Researchers at NASA have developed a killer hardware/software combination for the iPhone and iPod touch that is capable of identifying low concentrations of airborne ammonia, chlorine gas and methane in the air.
The as-of-yet unnamed iSniffer peripheral senses chemicals in the air using a "sample jet" via a multiple-channel silicon-based sensing chip and 16 nanosensors. When paired with a specialized app the combination turns an off-the-shelf iPhone into a compact, low-cost, low-power, high-speed nanosensor-based chemical sensor.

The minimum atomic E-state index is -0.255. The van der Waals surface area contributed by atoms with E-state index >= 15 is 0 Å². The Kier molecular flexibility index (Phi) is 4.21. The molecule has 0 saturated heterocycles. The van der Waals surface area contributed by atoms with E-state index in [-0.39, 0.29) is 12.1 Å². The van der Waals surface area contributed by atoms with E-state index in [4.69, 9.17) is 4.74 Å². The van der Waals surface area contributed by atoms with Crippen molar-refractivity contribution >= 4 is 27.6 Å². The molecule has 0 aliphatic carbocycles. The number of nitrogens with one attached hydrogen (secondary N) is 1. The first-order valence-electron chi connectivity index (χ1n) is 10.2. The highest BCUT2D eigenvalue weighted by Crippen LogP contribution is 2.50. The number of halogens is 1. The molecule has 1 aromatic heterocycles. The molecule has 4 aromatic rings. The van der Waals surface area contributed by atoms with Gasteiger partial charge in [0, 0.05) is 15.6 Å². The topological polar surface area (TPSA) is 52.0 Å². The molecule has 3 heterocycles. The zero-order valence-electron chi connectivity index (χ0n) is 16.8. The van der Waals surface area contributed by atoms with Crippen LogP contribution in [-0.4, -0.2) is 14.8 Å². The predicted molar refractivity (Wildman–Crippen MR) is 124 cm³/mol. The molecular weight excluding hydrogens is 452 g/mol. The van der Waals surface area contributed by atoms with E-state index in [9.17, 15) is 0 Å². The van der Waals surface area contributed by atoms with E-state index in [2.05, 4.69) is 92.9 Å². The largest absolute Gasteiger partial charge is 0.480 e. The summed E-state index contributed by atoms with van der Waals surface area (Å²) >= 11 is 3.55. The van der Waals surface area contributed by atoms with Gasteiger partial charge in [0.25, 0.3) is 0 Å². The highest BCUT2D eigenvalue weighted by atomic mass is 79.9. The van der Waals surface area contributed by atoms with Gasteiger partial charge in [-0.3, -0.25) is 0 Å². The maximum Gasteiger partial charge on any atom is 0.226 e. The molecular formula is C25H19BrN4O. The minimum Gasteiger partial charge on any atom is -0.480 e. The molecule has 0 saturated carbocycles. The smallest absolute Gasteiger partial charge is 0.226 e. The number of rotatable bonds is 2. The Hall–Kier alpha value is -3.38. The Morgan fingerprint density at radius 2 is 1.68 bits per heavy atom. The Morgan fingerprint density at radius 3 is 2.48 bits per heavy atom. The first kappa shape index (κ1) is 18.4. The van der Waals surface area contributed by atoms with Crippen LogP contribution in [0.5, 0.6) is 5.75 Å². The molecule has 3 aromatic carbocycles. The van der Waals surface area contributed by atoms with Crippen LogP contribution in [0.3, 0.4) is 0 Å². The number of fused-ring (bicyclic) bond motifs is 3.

Reminds me of the new LUCAS imaging platform which has been successfully installed in a mobile phone. LUCAS captures an image using a short wavelength blue light to illuminate a blood, saliva or other fluid sample. Using LUCAS a simple mobile phone can montior the condition of HIV and malaria patients and testing water quality in undeveloped areas or disaster sites
The NASA proof of concept device hasn't been tuned to detect other pathogens or explosives yet, but it's not hard to imagine it morphing into a full-fledged tricorder.
Tip: Gizmodo via Ryan Kaplan